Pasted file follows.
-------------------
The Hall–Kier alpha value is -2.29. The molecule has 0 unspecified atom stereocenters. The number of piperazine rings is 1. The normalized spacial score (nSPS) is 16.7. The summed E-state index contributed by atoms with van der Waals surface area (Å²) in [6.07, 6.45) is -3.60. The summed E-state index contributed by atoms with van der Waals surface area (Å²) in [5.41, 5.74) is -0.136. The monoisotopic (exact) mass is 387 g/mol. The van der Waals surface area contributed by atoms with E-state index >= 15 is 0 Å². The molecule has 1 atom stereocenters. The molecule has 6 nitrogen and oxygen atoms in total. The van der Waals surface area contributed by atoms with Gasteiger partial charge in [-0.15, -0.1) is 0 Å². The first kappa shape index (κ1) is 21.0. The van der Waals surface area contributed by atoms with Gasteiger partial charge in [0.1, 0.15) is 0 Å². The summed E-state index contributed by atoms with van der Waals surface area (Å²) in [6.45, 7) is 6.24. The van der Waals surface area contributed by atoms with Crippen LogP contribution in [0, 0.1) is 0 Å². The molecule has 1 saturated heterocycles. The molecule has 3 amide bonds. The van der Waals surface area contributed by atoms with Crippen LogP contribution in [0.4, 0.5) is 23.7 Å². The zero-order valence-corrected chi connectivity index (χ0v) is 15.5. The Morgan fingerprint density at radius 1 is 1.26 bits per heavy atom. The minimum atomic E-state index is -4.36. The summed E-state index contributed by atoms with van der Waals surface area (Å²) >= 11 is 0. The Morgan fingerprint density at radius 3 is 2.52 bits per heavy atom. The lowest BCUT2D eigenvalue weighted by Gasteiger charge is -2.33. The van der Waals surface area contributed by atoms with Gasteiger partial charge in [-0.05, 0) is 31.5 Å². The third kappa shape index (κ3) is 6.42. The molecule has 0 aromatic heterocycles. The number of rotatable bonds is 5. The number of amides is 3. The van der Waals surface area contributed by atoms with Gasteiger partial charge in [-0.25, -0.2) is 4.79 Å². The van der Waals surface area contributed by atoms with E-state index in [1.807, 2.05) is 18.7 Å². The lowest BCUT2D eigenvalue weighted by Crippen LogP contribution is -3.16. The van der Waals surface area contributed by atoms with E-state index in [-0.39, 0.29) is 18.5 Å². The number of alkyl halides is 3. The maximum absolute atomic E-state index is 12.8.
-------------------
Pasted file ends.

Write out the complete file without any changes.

The Hall–Kier alpha value is -2.29. The molecule has 0 unspecified atom stereocenters. The number of piperazine rings is 1. The normalized spacial score (nSPS) is 16.7. The summed E-state index contributed by atoms with van der Waals surface area (Å²) in [6.07, 6.45) is -3.60. The summed E-state index contributed by atoms with van der Waals surface area (Å²) in [5.41, 5.74) is -0.136. The monoisotopic (exact) mass is 387 g/mol. The van der Waals surface area contributed by atoms with E-state index >= 15 is 0 Å². The molecule has 1 atom stereocenters. The molecule has 6 nitrogen and oxygen atoms in total. The van der Waals surface area contributed by atoms with Gasteiger partial charge in [-0.15, -0.1) is 0 Å². The first kappa shape index (κ1) is 21.0. The van der Waals surface area contributed by atoms with Gasteiger partial charge in [0.1, 0.15) is 0 Å². The summed E-state index contributed by atoms with van der Waals surface area (Å²) in [6.45, 7) is 6.24. The van der Waals surface area contributed by atoms with Crippen LogP contribution in [0, 0.1) is 0 Å². The molecule has 1 saturated heterocycles. The molecule has 3 amide bonds. The van der Waals surface area contributed by atoms with Crippen LogP contribution in [0.4, 0.5) is 23.7 Å². The zero-order valence-corrected chi connectivity index (χ0v) is 15.5. The Morgan fingerprint density at radius 1 is 1.26 bits per heavy atom. The minimum atomic E-state index is -4.36. The summed E-state index contributed by atoms with van der Waals surface area (Å²) >= 11 is 0. The Morgan fingerprint density at radius 3 is 2.52 bits per heavy atom. The lowest BCUT2D eigenvalue weighted by Gasteiger charge is -2.33. The van der Waals surface area contributed by atoms with Gasteiger partial charge in [-0.05, 0) is 31.5 Å². The third kappa shape index (κ3) is 6.42. The molecule has 0 aromatic heterocycles. The number of rotatable bonds is 5. The number of amides is 3. The van der Waals surface area contributed by atoms with Gasteiger partial charge in [-0.25, -0.2) is 4.79 Å². The van der Waals surface area contributed by atoms with E-state index in [1.807, 2.05) is 18.7 Å². The lowest BCUT2D eigenvalue weighted by Crippen LogP contribution is -3.16. The van der Waals surface area contributed by atoms with E-state index in [-0.39, 0.29) is 18.5 Å². The number of alkyl halides is 3. The maximum absolute atomic E-state index is 12.8.